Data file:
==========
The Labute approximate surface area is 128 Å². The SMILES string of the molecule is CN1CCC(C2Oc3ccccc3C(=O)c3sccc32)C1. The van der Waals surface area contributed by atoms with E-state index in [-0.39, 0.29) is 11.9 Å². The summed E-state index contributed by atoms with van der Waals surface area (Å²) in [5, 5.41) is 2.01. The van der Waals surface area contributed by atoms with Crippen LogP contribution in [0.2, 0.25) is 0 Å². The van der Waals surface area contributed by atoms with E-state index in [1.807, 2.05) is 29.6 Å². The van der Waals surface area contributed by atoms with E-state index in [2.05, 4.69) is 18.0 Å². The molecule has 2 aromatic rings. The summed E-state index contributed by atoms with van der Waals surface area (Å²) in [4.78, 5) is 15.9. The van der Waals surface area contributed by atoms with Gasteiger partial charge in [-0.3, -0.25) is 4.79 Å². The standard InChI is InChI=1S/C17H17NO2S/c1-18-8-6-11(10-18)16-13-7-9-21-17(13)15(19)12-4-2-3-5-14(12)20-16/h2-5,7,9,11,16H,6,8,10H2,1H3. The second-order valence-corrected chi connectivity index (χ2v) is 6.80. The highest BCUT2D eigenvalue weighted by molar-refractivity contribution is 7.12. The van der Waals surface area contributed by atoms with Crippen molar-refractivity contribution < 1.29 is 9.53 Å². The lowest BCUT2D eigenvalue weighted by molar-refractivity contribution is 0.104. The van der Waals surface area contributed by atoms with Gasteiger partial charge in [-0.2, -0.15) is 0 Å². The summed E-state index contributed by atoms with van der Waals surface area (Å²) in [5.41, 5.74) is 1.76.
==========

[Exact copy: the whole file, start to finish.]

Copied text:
The Labute approximate surface area is 128 Å². The SMILES string of the molecule is CN1CCC(C2Oc3ccccc3C(=O)c3sccc32)C1. The van der Waals surface area contributed by atoms with E-state index in [-0.39, 0.29) is 11.9 Å². The summed E-state index contributed by atoms with van der Waals surface area (Å²) in [5, 5.41) is 2.01. The van der Waals surface area contributed by atoms with Crippen LogP contribution in [0.2, 0.25) is 0 Å². The van der Waals surface area contributed by atoms with E-state index in [1.807, 2.05) is 29.6 Å². The van der Waals surface area contributed by atoms with E-state index in [2.05, 4.69) is 18.0 Å². The molecule has 2 aromatic rings. The summed E-state index contributed by atoms with van der Waals surface area (Å²) in [4.78, 5) is 15.9. The van der Waals surface area contributed by atoms with Gasteiger partial charge in [-0.3, -0.25) is 4.79 Å². The standard InChI is InChI=1S/C17H17NO2S/c1-18-8-6-11(10-18)16-13-7-9-21-17(13)15(19)12-4-2-3-5-14(12)20-16/h2-5,7,9,11,16H,6,8,10H2,1H3. The second-order valence-corrected chi connectivity index (χ2v) is 6.80. The highest BCUT2D eigenvalue weighted by molar-refractivity contribution is 7.12. The van der Waals surface area contributed by atoms with Crippen molar-refractivity contribution < 1.29 is 9.53 Å². The lowest BCUT2D eigenvalue weighted by molar-refractivity contribution is 0.104. The van der Waals surface area contributed by atoms with Gasteiger partial charge in [-0.2, -0.15) is 0 Å². The summed E-state index contributed by atoms with van der Waals surface area (Å²) in [5.41, 5.74) is 1.76.